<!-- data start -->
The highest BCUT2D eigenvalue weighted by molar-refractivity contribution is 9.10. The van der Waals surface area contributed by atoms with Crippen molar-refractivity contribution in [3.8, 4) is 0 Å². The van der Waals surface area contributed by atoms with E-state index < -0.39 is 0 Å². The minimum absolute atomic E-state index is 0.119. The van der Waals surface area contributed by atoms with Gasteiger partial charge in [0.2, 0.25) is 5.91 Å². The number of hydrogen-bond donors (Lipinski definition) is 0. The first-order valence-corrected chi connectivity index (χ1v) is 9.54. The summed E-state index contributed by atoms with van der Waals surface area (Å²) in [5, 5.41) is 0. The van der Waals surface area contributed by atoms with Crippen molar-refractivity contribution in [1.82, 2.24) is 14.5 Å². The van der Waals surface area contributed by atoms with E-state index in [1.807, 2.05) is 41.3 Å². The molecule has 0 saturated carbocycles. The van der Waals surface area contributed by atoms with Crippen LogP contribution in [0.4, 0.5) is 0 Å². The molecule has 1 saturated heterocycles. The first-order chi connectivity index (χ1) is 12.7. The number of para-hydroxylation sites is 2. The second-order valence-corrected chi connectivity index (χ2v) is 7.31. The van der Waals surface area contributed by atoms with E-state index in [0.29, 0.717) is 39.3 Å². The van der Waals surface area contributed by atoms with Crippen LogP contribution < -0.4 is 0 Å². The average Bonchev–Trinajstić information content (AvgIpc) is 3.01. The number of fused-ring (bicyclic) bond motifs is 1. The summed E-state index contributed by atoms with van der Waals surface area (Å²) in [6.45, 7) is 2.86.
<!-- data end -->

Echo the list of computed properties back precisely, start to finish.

The highest BCUT2D eigenvalue weighted by molar-refractivity contribution is 9.10. The van der Waals surface area contributed by atoms with Crippen molar-refractivity contribution in [3.8, 4) is 0 Å². The van der Waals surface area contributed by atoms with E-state index < -0.39 is 0 Å². The minimum absolute atomic E-state index is 0.119. The van der Waals surface area contributed by atoms with Gasteiger partial charge in [0.2, 0.25) is 5.91 Å². The number of hydrogen-bond donors (Lipinski definition) is 0. The first-order valence-corrected chi connectivity index (χ1v) is 9.54. The summed E-state index contributed by atoms with van der Waals surface area (Å²) in [5, 5.41) is 0. The van der Waals surface area contributed by atoms with Crippen molar-refractivity contribution in [1.82, 2.24) is 14.5 Å². The van der Waals surface area contributed by atoms with E-state index in [1.807, 2.05) is 41.3 Å². The molecule has 0 saturated carbocycles. The van der Waals surface area contributed by atoms with Crippen LogP contribution in [0.4, 0.5) is 0 Å². The molecule has 1 saturated heterocycles. The first-order chi connectivity index (χ1) is 12.7. The number of para-hydroxylation sites is 2. The second-order valence-corrected chi connectivity index (χ2v) is 7.31. The van der Waals surface area contributed by atoms with E-state index in [0.29, 0.717) is 39.3 Å². The van der Waals surface area contributed by atoms with Crippen LogP contribution < -0.4 is 0 Å². The average Bonchev–Trinajstić information content (AvgIpc) is 3.01. The number of fused-ring (bicyclic) bond motifs is 1. The summed E-state index contributed by atoms with van der Waals surface area (Å²) in [6.45, 7) is 2.86.